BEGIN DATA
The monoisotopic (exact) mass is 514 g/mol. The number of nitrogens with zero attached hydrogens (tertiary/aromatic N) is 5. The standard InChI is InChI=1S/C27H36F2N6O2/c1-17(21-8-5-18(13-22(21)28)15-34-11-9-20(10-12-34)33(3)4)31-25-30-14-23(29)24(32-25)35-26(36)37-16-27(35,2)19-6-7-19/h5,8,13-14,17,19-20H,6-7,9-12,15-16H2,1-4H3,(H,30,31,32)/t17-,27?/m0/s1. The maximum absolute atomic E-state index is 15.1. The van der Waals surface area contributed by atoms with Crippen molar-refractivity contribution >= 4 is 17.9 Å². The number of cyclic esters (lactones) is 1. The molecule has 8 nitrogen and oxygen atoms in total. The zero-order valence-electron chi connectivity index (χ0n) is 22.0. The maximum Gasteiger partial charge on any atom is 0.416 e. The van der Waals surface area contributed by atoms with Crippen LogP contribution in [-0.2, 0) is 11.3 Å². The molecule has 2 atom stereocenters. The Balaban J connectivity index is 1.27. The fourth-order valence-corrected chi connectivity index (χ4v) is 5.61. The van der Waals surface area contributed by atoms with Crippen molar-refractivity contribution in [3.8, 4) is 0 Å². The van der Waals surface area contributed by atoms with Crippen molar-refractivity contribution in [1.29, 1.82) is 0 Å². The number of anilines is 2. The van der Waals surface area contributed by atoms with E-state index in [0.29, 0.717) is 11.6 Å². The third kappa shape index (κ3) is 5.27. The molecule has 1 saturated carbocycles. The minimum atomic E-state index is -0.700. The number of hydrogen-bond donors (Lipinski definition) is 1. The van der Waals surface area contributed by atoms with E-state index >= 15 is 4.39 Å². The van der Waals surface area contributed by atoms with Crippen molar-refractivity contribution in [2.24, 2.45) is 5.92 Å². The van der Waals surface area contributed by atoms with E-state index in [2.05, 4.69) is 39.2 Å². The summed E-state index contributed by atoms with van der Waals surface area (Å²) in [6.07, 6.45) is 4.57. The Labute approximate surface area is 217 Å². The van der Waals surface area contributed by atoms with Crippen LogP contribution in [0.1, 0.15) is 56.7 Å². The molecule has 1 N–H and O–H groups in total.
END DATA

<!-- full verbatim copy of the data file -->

The monoisotopic (exact) mass is 514 g/mol. The number of nitrogens with zero attached hydrogens (tertiary/aromatic N) is 5. The standard InChI is InChI=1S/C27H36F2N6O2/c1-17(21-8-5-18(13-22(21)28)15-34-11-9-20(10-12-34)33(3)4)31-25-30-14-23(29)24(32-25)35-26(36)37-16-27(35,2)19-6-7-19/h5,8,13-14,17,19-20H,6-7,9-12,15-16H2,1-4H3,(H,30,31,32)/t17-,27?/m0/s1. The maximum absolute atomic E-state index is 15.1. The van der Waals surface area contributed by atoms with Crippen molar-refractivity contribution >= 4 is 17.9 Å². The number of cyclic esters (lactones) is 1. The molecule has 8 nitrogen and oxygen atoms in total. The zero-order valence-electron chi connectivity index (χ0n) is 22.0. The maximum Gasteiger partial charge on any atom is 0.416 e. The van der Waals surface area contributed by atoms with Crippen LogP contribution in [-0.2, 0) is 11.3 Å². The molecule has 2 atom stereocenters. The Balaban J connectivity index is 1.27. The fourth-order valence-corrected chi connectivity index (χ4v) is 5.61. The van der Waals surface area contributed by atoms with Crippen molar-refractivity contribution in [3.8, 4) is 0 Å². The van der Waals surface area contributed by atoms with Crippen molar-refractivity contribution in [1.29, 1.82) is 0 Å². The number of anilines is 2. The van der Waals surface area contributed by atoms with E-state index in [0.29, 0.717) is 11.6 Å². The third kappa shape index (κ3) is 5.27. The molecule has 1 saturated carbocycles. The minimum atomic E-state index is -0.700. The number of hydrogen-bond donors (Lipinski definition) is 1. The van der Waals surface area contributed by atoms with E-state index >= 15 is 4.39 Å². The van der Waals surface area contributed by atoms with Crippen molar-refractivity contribution in [2.24, 2.45) is 5.92 Å². The van der Waals surface area contributed by atoms with E-state index in [2.05, 4.69) is 39.2 Å². The summed E-state index contributed by atoms with van der Waals surface area (Å²) in [6.07, 6.45) is 4.57. The Labute approximate surface area is 217 Å². The van der Waals surface area contributed by atoms with Crippen LogP contribution in [0.1, 0.15) is 56.7 Å². The molecule has 1 N–H and O–H groups in total.